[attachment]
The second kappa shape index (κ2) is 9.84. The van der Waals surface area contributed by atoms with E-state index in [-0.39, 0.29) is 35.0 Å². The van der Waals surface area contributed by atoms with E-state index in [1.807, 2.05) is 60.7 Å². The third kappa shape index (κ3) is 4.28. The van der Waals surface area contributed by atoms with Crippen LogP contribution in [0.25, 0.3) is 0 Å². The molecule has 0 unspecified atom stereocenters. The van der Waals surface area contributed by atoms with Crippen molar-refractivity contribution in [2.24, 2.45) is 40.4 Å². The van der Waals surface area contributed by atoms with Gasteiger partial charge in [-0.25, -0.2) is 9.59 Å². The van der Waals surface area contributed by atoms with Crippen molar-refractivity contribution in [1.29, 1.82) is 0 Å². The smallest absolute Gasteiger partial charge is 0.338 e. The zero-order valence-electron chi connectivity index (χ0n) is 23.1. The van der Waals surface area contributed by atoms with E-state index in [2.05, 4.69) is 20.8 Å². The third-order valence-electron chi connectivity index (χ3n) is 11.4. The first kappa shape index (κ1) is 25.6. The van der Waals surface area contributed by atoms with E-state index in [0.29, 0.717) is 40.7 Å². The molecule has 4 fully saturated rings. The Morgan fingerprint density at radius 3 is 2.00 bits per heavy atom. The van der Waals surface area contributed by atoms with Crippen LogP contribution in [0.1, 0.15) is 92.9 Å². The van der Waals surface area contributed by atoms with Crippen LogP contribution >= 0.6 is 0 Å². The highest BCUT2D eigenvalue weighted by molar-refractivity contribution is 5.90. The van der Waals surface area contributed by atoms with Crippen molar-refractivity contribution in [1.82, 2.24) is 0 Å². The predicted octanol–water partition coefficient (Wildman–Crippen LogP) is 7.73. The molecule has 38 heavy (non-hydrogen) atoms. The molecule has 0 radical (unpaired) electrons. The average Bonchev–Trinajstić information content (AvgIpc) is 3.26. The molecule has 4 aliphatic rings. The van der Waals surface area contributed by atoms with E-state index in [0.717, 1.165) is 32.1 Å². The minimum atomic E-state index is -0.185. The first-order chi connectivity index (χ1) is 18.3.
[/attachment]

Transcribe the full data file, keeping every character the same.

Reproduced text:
The second kappa shape index (κ2) is 9.84. The van der Waals surface area contributed by atoms with E-state index in [-0.39, 0.29) is 35.0 Å². The van der Waals surface area contributed by atoms with E-state index in [1.807, 2.05) is 60.7 Å². The third kappa shape index (κ3) is 4.28. The van der Waals surface area contributed by atoms with Crippen LogP contribution in [0.25, 0.3) is 0 Å². The molecule has 0 unspecified atom stereocenters. The van der Waals surface area contributed by atoms with Crippen molar-refractivity contribution in [2.24, 2.45) is 40.4 Å². The van der Waals surface area contributed by atoms with Gasteiger partial charge in [-0.25, -0.2) is 9.59 Å². The van der Waals surface area contributed by atoms with Crippen molar-refractivity contribution in [1.29, 1.82) is 0 Å². The smallest absolute Gasteiger partial charge is 0.338 e. The zero-order valence-electron chi connectivity index (χ0n) is 23.1. The van der Waals surface area contributed by atoms with E-state index in [2.05, 4.69) is 20.8 Å². The third-order valence-electron chi connectivity index (χ3n) is 11.4. The first kappa shape index (κ1) is 25.6. The van der Waals surface area contributed by atoms with E-state index in [0.29, 0.717) is 40.7 Å². The molecule has 4 fully saturated rings. The Morgan fingerprint density at radius 3 is 2.00 bits per heavy atom. The van der Waals surface area contributed by atoms with Crippen LogP contribution in [0.1, 0.15) is 92.9 Å². The van der Waals surface area contributed by atoms with Crippen LogP contribution >= 0.6 is 0 Å². The highest BCUT2D eigenvalue weighted by molar-refractivity contribution is 5.90. The van der Waals surface area contributed by atoms with Crippen molar-refractivity contribution in [1.82, 2.24) is 0 Å². The predicted octanol–water partition coefficient (Wildman–Crippen LogP) is 7.73. The molecule has 38 heavy (non-hydrogen) atoms. The molecule has 0 radical (unpaired) electrons. The average Bonchev–Trinajstić information content (AvgIpc) is 3.26. The molecule has 4 aliphatic rings. The van der Waals surface area contributed by atoms with E-state index in [0.717, 1.165) is 32.1 Å². The minimum atomic E-state index is -0.185. The first-order chi connectivity index (χ1) is 18.3.